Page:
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A Guide to Caring for Someone With ALS

elderly crossfit masters

Amyotrophic lateral sclerosis (ALS), also known as Lou Gehrig’s disease, is a progressive neurodegenerative disease that affects nerve cells in the brain and the spinal cord, which are responsible for voluntary muscle movement. As the cells deteriorate, the person loses their ability to walk, talk, eat, and eventually breathe.

Approximately 5,000 people in the U.S. are diagnosed with ALS each year with almost 90% of cases among people 60 years or older. If you are providing home health care for an elderly relative who has been diagnosed with ALS, this article can offer some helpful guidance and information on how to manage.

Life Expectancy

While some ALS patients live for three to five years after their diagnosis, it is not uncommon for others to live for another 10 to 15 years. One famous example is the physicist, Stephen Hawking. Hawking died at the age of 76 after being diagnosed as a student in college. That is almost 50 years after being diagnosed. Although the disease is fatal, the life expectancy of your loved one is unknown.


As the disease progresses, it will become increasingly difficult for the person to get in and out of the house. Eventually, as their muscles begin to atrophy, a wheelchair will become necessary. Installing a ramp with railings on either side will help your loved one to gain access to the house. If this is not suitable for your home, then consider alternative options such as installing a wheelchair lift.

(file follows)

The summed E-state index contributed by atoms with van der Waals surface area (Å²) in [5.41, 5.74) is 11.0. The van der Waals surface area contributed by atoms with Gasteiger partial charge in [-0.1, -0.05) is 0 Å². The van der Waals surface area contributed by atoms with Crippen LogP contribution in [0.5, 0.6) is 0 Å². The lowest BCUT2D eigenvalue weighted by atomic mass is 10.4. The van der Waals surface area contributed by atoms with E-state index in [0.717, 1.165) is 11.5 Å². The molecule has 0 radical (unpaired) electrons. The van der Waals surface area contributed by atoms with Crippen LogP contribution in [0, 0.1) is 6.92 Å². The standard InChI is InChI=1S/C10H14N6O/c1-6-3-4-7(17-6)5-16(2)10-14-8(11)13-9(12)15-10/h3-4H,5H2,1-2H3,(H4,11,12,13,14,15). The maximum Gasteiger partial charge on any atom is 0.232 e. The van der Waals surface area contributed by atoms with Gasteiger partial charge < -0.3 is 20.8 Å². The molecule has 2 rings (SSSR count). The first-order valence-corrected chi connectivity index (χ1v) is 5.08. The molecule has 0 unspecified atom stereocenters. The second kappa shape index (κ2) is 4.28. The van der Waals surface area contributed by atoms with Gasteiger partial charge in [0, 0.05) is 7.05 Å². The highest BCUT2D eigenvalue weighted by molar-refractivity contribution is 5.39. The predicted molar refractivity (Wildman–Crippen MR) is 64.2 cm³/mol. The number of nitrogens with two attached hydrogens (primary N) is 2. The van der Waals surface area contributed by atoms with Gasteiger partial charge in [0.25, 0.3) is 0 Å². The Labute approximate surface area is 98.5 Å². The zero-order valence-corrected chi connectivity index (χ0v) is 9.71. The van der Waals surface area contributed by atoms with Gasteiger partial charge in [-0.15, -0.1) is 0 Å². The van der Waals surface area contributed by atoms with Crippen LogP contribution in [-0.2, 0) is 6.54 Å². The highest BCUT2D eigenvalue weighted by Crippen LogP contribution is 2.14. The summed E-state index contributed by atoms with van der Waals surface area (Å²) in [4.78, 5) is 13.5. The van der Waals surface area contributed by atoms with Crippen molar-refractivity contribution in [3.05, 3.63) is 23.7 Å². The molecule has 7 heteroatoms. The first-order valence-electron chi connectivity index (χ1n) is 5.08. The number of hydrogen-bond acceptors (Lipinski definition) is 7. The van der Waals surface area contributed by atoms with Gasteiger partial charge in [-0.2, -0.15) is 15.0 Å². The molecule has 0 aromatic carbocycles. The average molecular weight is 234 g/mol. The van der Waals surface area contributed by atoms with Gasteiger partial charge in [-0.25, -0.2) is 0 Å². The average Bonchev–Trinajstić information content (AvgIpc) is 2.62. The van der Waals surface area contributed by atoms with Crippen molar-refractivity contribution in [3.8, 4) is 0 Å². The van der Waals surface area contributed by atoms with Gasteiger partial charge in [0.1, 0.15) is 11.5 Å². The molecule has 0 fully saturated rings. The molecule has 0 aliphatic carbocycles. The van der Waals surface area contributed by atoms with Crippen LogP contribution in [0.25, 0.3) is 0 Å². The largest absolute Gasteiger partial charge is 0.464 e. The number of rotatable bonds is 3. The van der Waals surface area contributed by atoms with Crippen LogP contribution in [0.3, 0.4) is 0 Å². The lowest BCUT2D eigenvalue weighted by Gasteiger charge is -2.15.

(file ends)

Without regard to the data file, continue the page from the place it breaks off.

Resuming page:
Accessing the toilet and shower will also require certain modifications as movement becomes challenging. For example, grab bars near the shower, bathtub, and toilet for stability, a raised toilet seat, and a roll-in shower chair.

Episodes of Laughter or Crying

A phenomenon known as pseudobulbar affect (PBA) is a condition that affects people with ALS. It is characterized by sudden bouts of uncontrollable laughter or crying which is unrelated to mood. PBA typically affects people with neurological conditions or brain injuries and can be treated with medication.

Seek Support

As the disease progresses, your loved one will require specialist help in various areas. In addition to their doctor or neurologist other healthcare professionals can support your relative in leading as fulfilling a life as possible.

This can include a physical therapist to help them adjust to their disabilities and strengthen their muscles, and a speech therapist who can help them regulate their speech and articulation, as well as teach them ways to speak while conserving energy.

Stretch and Massage

Massage and stretching can help people with ALS as their muscles can become tight and inflexible. Incorporating some gentle massage and light stretching into your daily routine can help your relative with their range of motion and flexibility.

As the disease progresses you may find home care becomes too challenging for you. Especially if you are the sole caregiver. It is reassuring to know that care homes can be a great option for your loved one especially as there are care homes facilities that specialize in offering ALS staffing help.

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